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I too have thought about where it all went wrong for BMC, BLMC, British Leyland and Austin Rover. 

Reading the Chris Cowin book provided plenty of insight. 

Sadly it seems it was doomed from the very first merger. Car manufacturers not producing sufficient profit to fund new models were merged and continued to produce insufficient profits. Meanwhile international sales declined as well as domestic market share. 

Politicians used the car industry as a tool to try to cool  the economy by increasing the deposit required for Hire purchase to slow consumer spending. Manufacturers forced to expand their production far away from existing factories and suppliers to create jobs. Britain was unable to join the EEC in the 1960s which would apparently have been a better time to join. 

Meanwhile Ford would work towards and succeed in being able to switch production between European plants. European and Japanese manufacturers were building their international market share. 

TJF. 

The job's f*cked. 

 

Sad really, especially as it seems however good the cars were or weren't wasn't necessarily the answer. The sums did not add up, ever. 

images (1).jpeg

download.jpeg

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6 minutes ago, ETCHY said:

That Chris Cowin book looks interesting . Not seen that before.

 

It is an informative read, I would recommend it. It does read like the write up of a very well researched project. 

Having read other books on British Leyland reading this one really helps, IMO. 

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1 hour ago, lesapandre said:

They seemed to have all the ingredients but not make it.

But the one thing Donald Stokes was right about was the need to boost exports.  That way you could really pump up sales, profits and offset development costs.

The original F-Series Victor sold 390,000 cars in four years of which I think 70% were exported for example.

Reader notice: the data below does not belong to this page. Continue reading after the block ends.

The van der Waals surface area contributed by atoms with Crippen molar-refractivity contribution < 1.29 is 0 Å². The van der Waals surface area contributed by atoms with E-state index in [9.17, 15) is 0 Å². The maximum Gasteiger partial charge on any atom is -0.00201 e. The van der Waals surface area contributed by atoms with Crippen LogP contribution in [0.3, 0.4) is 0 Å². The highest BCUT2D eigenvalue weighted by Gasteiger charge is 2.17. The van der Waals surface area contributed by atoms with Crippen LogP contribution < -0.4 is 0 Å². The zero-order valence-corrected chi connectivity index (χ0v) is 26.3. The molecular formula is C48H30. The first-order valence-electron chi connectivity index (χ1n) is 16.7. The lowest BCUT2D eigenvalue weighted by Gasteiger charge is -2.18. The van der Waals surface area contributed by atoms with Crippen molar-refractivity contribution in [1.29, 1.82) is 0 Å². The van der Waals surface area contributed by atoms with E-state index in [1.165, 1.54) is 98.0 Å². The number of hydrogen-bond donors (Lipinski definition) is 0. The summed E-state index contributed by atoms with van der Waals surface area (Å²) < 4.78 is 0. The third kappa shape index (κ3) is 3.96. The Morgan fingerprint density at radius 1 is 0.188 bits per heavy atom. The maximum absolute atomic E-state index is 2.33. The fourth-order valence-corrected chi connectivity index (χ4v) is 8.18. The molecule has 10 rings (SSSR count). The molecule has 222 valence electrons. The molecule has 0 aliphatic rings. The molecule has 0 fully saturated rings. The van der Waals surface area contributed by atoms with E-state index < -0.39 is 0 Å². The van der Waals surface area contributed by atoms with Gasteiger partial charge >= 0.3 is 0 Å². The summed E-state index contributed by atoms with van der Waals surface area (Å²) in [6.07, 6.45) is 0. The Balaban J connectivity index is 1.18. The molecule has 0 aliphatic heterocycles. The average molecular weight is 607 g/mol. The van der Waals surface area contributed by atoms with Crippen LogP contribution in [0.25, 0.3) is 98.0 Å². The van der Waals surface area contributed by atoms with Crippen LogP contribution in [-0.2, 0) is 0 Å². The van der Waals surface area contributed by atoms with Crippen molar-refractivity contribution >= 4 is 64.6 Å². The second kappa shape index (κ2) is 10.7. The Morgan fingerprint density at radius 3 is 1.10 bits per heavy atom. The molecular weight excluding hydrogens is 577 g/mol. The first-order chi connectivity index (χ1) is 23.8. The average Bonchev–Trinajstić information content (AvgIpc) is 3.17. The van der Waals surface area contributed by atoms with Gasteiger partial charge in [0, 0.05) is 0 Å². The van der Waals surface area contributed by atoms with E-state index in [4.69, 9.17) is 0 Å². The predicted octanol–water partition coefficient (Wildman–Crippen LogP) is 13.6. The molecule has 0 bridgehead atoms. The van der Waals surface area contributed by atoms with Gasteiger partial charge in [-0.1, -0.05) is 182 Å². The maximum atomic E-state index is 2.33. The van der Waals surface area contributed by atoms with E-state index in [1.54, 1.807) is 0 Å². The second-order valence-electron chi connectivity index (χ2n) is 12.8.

Donald Stokes failed alas to sell cars particularly desirable worldwide - I am not aware how many Princess for example were sold into Europe - whereas the UK was hoovering up  Golfs & Passats etc. 

However few Princesses were sold in Europe it would have been more than Ambassadors which were only produced in RHD for the UK market, why waste money pretending to have export aspirations? Pity they didn't do the same with the Sterling.

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19 minutes ago, NorfolkNWeigh said:

However few Princesses were sold in Europe it would have been more than Ambassadors which were only produced in RHD for the UK market, why waste money pretending to have export aspirations? Pity they didn't do the same with the Sterling.

Oh wow yeah I forgot about Ambassadors being RHD only. That really is mental isn't it !?

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3 hours ago, ETCHY said:

Very nice, complete with late 70's /80's glass sunroof !

Looks better than the German crap next to it.

It certainly does, clean uncomplicated lines unlike whatever that monstrosity next to it is. The Maxi could well be more spacious inside to...

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10 hours ago, bigstraight6 said:

It certainly does, clean uncomplicated lines unlike whatever that monstrosity next to it is. The Maxi could well be more spacious inside to...

I dunno what it is with BMW these days but they're making the grille look like somebody who lives in Royston Vasey :shock:. A local car for local people..:mrgreen:

 

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On 1/13/2020 at 6:45 PM, Walter White said:

I too have thought about where it all went wrong for BMC, BLMC, British Leyland and Austin Rover. 

Reading the Chris Cowin book provided plenty of insight. 

Sadly it seems it was doomed from the very first merger. Car manufacturers not producing sufficient profit to fund new models were merged and continued to produce insufficient profits. Meanwhile international sales declined as well as domestic market share. 

Politicians used the car industry as a tool to try to cool  the economy by increasing the deposit required for Hire purchase to slow consumer spending. Manufacturers forced to expand their production far away from existing factories and suppliers to create jobs. Britain was unable to join the EEC in the 1960s which would apparently have been a better time to join.